RECAP: Developing Team Leaders Webinar

In conjunction with Deloitte, Positive Coaching Alliance hosted the “Developing Team Leaders” webinar on Friday, March 20th.  Hosted by PCA’s Casey Miller and moderated by Dan Helfrich, CEO of Deloitte Consulting, the webinar aimed to create a conversation about leadership and specifically what it takes to develop leaders of and within teams, both in sports and in business. 

The conversation included panelists, Kristine Lilly, 2x Olympic Gold Medalist & World Cup Champion of women’s soccer, Sam Walker, author of The Captain Class, and Jesse Washington of The Undefeated, and co-author of I Came as a Shadow.

Focusing on the development of leadership inside and outside of sports, Dan Helfrich led the discussion by asking Jesse about his role model and former coach, the late John Thompson. Thompson is the subject of Jesse and his autobiography I Came as a Shadow and has been inducted into both the Naismith Memorial Basketball Hall of Fame and the National Collegiate Basketball Hall of Fame. Dan asked, “How much of coaching effectiveness has nothing to do with basketball at all?”

Jesse spoke on Thompson’s character and his inner conflict between winning, and the well-being of the team. He felt that too many are consumed by the idea of a win, and it affects all of their decisions in and out of the game. Jesse shared one of his favorite quotes from John Thompson, “I had to protect myself from my own worst instincts”. He felt that this type of mentality can be applied at all levels of the game. 

The discussion turned to the topic of servant leadership and how the most impactful leaders show up every day despite the hardships they might be facing. Kristine recalled her experience with two of her older teammates on the Olympic team, Julie Foudy, and Carla Overbeck. Julie and Carla were able to balance each other out with Julie’s eccentric personality and Carla’s calm behavior. Despite the polar personalities, they both showed relentless effort in every game and every practice. “I’d see Carla picking up the cones after practice and think, ‘If my leader is doing this, why aren’t I?’”, recalled Kristine from her memories of the team. She explained how this relentless dedication from the two was contagious to the rest of the team and built an amazing atmosphere for success. “None of us were bigger than the whole”, she added.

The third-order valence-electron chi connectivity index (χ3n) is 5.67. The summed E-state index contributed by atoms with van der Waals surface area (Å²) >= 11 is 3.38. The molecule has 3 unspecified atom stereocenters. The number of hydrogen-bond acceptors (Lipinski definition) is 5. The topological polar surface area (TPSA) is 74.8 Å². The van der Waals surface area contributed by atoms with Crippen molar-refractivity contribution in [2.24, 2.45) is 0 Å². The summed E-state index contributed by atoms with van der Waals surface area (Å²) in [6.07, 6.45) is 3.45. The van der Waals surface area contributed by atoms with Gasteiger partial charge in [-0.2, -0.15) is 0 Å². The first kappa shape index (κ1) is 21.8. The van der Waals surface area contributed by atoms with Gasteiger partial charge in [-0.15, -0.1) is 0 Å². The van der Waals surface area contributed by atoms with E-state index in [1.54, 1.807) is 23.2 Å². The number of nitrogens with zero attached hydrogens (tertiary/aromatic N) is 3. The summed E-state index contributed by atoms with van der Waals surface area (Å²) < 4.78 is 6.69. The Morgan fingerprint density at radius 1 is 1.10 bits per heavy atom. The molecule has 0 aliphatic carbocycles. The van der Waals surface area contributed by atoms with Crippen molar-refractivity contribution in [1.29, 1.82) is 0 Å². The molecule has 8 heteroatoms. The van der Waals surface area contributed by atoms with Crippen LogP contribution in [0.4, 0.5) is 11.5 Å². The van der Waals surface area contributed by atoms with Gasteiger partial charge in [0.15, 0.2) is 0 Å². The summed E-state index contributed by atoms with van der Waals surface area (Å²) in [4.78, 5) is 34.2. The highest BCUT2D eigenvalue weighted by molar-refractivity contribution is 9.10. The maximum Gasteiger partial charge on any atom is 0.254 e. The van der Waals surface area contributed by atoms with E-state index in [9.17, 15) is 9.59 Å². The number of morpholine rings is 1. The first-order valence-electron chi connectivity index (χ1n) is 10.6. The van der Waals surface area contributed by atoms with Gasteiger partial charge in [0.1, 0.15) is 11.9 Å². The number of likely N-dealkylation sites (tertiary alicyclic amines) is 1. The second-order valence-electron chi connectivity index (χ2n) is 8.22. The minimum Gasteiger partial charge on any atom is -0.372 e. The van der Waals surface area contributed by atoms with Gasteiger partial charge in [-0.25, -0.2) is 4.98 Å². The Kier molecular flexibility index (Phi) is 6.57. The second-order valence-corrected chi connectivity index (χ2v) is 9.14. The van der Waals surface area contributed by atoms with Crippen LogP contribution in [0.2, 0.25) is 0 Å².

Developing a successful and healthy team-building environment was a main topic throughout the webinar. Dan directed a question at Sam, asking what the role of the team captain/coach relationship had in shaping the culture of a team or franchise? Sam has studied many franchises with a winning culture over decades and originally concluded that it appeared the coach made no difference in the success of the team, as coaches were often swapped out despite the franchise continuing to win. Sam realized then that it wasn’t specifically the coach that mattered, but rather the relationship between team captain and coach. The number one thing that he noticed between every successful dynasty is that they were built on strong partnerships between the team leader and the coach. Their relationship fostered an open place for discussion, built on a foundation of respect and compromise. Sam gave the example of Tim Duncan and Gregg Popovich as one of his favorite duos to see in action. They always talk out any issues that came up. He also explained how most of the best team captains were not the star players, but rather the defensive, strategic players, those in the shadows who get the job done, the ‘servant leaders’ as previously mentioned.

Panelists discussed important topics such as what makes a great leader and how do you make a great team in the world of business, as well as, how you can translate those characteristics into the sports environment.  Some concepts that repeatedly surfaced were staying humble, being open, hardworking, and respectful, not only as a leader but as a teammate as well. These characteristics foster an atmosphere where everybody works harder and finds greater success.  Creating this atmosphere can help build a brighter future for kids playing sports, and a better world for all.